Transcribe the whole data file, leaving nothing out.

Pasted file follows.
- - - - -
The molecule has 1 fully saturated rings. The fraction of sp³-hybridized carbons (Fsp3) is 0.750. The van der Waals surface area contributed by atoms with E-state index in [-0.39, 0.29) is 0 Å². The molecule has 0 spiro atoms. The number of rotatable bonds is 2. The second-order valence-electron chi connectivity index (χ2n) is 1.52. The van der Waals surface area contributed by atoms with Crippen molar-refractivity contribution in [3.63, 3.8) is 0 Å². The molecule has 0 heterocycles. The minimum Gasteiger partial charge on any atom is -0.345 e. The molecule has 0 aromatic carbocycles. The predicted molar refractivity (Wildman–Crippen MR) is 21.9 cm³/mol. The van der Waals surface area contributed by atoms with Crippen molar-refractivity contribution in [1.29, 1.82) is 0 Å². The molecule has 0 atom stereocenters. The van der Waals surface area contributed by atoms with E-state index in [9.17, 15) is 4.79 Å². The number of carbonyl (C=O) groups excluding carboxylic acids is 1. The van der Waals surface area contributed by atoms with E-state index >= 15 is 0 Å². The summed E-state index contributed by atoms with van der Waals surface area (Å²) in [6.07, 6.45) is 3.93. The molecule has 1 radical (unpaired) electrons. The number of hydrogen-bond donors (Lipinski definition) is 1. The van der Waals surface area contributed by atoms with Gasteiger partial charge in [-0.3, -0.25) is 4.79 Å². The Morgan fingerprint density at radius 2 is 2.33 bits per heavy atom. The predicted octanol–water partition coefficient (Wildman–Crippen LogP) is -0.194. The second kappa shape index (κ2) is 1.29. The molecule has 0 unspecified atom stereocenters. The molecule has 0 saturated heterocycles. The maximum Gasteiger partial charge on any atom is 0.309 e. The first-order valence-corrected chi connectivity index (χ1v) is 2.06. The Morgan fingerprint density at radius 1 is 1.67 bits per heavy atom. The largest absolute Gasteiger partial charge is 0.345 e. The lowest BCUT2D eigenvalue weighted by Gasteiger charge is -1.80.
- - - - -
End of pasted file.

The molecule has 1 fully saturated rings. The fraction of sp³-hybridized carbons (Fsp3) is 0.750. The van der Waals surface area contributed by atoms with E-state index in [-0.39, 0.29) is 0 Å². The molecule has 0 spiro atoms. The number of rotatable bonds is 2. The second-order valence-electron chi connectivity index (χ2n) is 1.52. The van der Waals surface area contributed by atoms with Crippen molar-refractivity contribution in [3.63, 3.8) is 0 Å². The molecule has 0 heterocycles. The minimum Gasteiger partial charge on any atom is -0.345 e. The molecule has 0 aromatic carbocycles. The predicted molar refractivity (Wildman–Crippen MR) is 21.9 cm³/mol. The van der Waals surface area contributed by atoms with Crippen molar-refractivity contribution in [1.29, 1.82) is 0 Å². The molecule has 0 atom stereocenters. The van der Waals surface area contributed by atoms with E-state index in [9.17, 15) is 4.79 Å². The number of carbonyl (C=O) groups excluding carboxylic acids is 1. The van der Waals surface area contributed by atoms with E-state index >= 15 is 0 Å². The summed E-state index contributed by atoms with van der Waals surface area (Å²) in [6.07, 6.45) is 3.93. The molecule has 1 radical (unpaired) electrons. The number of hydrogen-bond donors (Lipinski definition) is 1. The van der Waals surface area contributed by atoms with Gasteiger partial charge in [-0.3, -0.25) is 4.79 Å². The Morgan fingerprint density at radius 2 is 2.33 bits per heavy atom. The predicted octanol–water partition coefficient (Wildman–Crippen LogP) is -0.194. The second kappa shape index (κ2) is 1.29. The molecule has 0 unspecified atom stereocenters. The molecule has 0 saturated heterocycles. The maximum Gasteiger partial charge on any atom is 0.309 e. The first-order valence-corrected chi connectivity index (χ1v) is 2.06. The Morgan fingerprint density at radius 1 is 1.67 bits per heavy atom. The largest absolute Gasteiger partial charge is 0.345 e. The lowest BCUT2D eigenvalue weighted by Gasteiger charge is -1.80.